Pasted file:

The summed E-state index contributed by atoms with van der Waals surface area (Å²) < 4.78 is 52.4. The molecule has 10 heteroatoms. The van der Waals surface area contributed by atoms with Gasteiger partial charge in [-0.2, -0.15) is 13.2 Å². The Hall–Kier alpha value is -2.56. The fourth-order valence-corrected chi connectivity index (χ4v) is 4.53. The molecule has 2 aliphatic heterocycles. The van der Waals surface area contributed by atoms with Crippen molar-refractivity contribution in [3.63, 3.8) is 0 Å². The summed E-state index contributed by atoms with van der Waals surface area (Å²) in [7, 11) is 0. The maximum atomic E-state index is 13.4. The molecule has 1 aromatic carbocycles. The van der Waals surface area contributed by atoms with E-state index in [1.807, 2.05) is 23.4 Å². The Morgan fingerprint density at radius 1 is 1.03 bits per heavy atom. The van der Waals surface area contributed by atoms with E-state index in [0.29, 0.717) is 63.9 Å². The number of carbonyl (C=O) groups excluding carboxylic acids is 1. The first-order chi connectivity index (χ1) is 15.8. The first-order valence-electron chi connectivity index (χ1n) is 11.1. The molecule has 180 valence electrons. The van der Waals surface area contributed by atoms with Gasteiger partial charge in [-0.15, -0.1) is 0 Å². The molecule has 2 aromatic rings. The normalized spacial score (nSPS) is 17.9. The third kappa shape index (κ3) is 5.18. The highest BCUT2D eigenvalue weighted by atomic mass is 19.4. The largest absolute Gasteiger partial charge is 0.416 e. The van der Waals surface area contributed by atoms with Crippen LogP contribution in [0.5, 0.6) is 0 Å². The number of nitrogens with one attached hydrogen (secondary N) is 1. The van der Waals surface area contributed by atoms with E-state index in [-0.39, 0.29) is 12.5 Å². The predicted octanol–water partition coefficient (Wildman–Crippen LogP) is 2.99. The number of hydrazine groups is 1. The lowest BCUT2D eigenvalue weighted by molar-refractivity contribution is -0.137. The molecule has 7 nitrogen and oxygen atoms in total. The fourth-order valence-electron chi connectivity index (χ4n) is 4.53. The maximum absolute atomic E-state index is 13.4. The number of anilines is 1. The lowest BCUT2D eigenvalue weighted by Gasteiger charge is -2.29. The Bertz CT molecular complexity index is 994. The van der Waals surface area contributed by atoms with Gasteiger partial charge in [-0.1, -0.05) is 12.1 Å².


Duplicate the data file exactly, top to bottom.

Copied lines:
The summed E-state index contributed by atoms with van der Waals surface area (Å²) < 4.78 is 52.4. The molecule has 10 heteroatoms. The van der Waals surface area contributed by atoms with Gasteiger partial charge in [-0.2, -0.15) is 13.2 Å². The Hall–Kier alpha value is -2.56. The fourth-order valence-corrected chi connectivity index (χ4v) is 4.53. The molecule has 2 aliphatic heterocycles. The van der Waals surface area contributed by atoms with Crippen molar-refractivity contribution in [3.63, 3.8) is 0 Å². The summed E-state index contributed by atoms with van der Waals surface area (Å²) in [7, 11) is 0. The maximum atomic E-state index is 13.4. The molecule has 1 aromatic carbocycles. The van der Waals surface area contributed by atoms with E-state index in [1.807, 2.05) is 23.4 Å². The Morgan fingerprint density at radius 1 is 1.03 bits per heavy atom. The van der Waals surface area contributed by atoms with E-state index in [0.29, 0.717) is 63.9 Å². The number of carbonyl (C=O) groups excluding carboxylic acids is 1. The first-order chi connectivity index (χ1) is 15.8. The first-order valence-electron chi connectivity index (χ1n) is 11.1. The molecule has 180 valence electrons. The van der Waals surface area contributed by atoms with Gasteiger partial charge in [-0.15, -0.1) is 0 Å². The molecule has 2 aromatic rings. The normalized spacial score (nSPS) is 17.9. The third kappa shape index (κ3) is 5.18. The highest BCUT2D eigenvalue weighted by atomic mass is 19.4. The largest absolute Gasteiger partial charge is 0.416 e. The van der Waals surface area contributed by atoms with Crippen LogP contribution in [0.5, 0.6) is 0 Å². The number of nitrogens with one attached hydrogen (secondary N) is 1. The van der Waals surface area contributed by atoms with E-state index in [-0.39, 0.29) is 12.5 Å². The predicted octanol–water partition coefficient (Wildman–Crippen LogP) is 2.99. The number of hydrazine groups is 1. The lowest BCUT2D eigenvalue weighted by molar-refractivity contribution is -0.137. The molecule has 7 nitrogen and oxygen atoms in total. The fourth-order valence-electron chi connectivity index (χ4n) is 4.53. The maximum absolute atomic E-state index is 13.4. The number of anilines is 1. The lowest BCUT2D eigenvalue weighted by Gasteiger charge is -2.29. The Bertz CT molecular complexity index is 994. The van der Waals surface area contributed by atoms with Gasteiger partial charge in [-0.1, -0.05) is 12.1 Å².